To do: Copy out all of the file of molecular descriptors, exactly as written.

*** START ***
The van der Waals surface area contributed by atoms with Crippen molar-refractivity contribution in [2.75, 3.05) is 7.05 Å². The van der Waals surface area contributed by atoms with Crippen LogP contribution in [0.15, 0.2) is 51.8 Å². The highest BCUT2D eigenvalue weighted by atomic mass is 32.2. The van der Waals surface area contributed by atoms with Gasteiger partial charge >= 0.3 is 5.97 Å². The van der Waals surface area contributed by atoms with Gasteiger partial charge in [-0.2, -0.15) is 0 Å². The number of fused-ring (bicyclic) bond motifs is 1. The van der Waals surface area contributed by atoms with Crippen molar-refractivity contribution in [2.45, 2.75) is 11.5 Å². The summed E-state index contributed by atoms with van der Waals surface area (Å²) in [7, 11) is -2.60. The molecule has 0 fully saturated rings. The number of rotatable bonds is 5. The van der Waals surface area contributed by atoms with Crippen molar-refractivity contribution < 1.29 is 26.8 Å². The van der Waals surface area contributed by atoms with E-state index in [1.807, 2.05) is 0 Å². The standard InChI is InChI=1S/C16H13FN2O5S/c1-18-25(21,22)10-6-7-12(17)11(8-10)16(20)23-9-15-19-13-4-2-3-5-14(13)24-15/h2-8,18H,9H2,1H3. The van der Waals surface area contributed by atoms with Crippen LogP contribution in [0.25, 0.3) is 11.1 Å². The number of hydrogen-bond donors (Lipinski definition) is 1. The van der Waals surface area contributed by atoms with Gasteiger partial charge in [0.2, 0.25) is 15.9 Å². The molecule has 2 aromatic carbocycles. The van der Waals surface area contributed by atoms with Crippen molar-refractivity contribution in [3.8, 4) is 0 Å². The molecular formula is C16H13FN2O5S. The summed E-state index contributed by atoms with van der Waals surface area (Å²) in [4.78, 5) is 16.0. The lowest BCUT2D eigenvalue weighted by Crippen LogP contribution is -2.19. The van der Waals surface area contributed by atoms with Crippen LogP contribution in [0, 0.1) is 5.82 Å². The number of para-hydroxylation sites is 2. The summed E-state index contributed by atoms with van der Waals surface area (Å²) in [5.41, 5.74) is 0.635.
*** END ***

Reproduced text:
The van der Waals surface area contributed by atoms with Crippen molar-refractivity contribution in [2.75, 3.05) is 7.05 Å². The van der Waals surface area contributed by atoms with Crippen LogP contribution in [0.15, 0.2) is 51.8 Å². The highest BCUT2D eigenvalue weighted by atomic mass is 32.2. The van der Waals surface area contributed by atoms with Gasteiger partial charge >= 0.3 is 5.97 Å². The van der Waals surface area contributed by atoms with Gasteiger partial charge in [-0.2, -0.15) is 0 Å². The number of fused-ring (bicyclic) bond motifs is 1. The van der Waals surface area contributed by atoms with Crippen molar-refractivity contribution in [2.45, 2.75) is 11.5 Å². The summed E-state index contributed by atoms with van der Waals surface area (Å²) in [7, 11) is -2.60. The molecule has 0 fully saturated rings. The number of rotatable bonds is 5. The van der Waals surface area contributed by atoms with Crippen molar-refractivity contribution < 1.29 is 26.8 Å². The van der Waals surface area contributed by atoms with E-state index in [1.807, 2.05) is 0 Å². The standard InChI is InChI=1S/C16H13FN2O5S/c1-18-25(21,22)10-6-7-12(17)11(8-10)16(20)23-9-15-19-13-4-2-3-5-14(13)24-15/h2-8,18H,9H2,1H3. The van der Waals surface area contributed by atoms with Crippen LogP contribution in [0.25, 0.3) is 11.1 Å². The number of hydrogen-bond donors (Lipinski definition) is 1. The van der Waals surface area contributed by atoms with Gasteiger partial charge in [0.2, 0.25) is 15.9 Å². The molecule has 2 aromatic carbocycles. The van der Waals surface area contributed by atoms with Crippen molar-refractivity contribution in [3.8, 4) is 0 Å². The molecular formula is C16H13FN2O5S. The summed E-state index contributed by atoms with van der Waals surface area (Å²) in [4.78, 5) is 16.0. The lowest BCUT2D eigenvalue weighted by Crippen LogP contribution is -2.19. The van der Waals surface area contributed by atoms with Crippen LogP contribution in [0, 0.1) is 5.82 Å². The number of para-hydroxylation sites is 2. The summed E-state index contributed by atoms with van der Waals surface area (Å²) in [5.41, 5.74) is 0.635.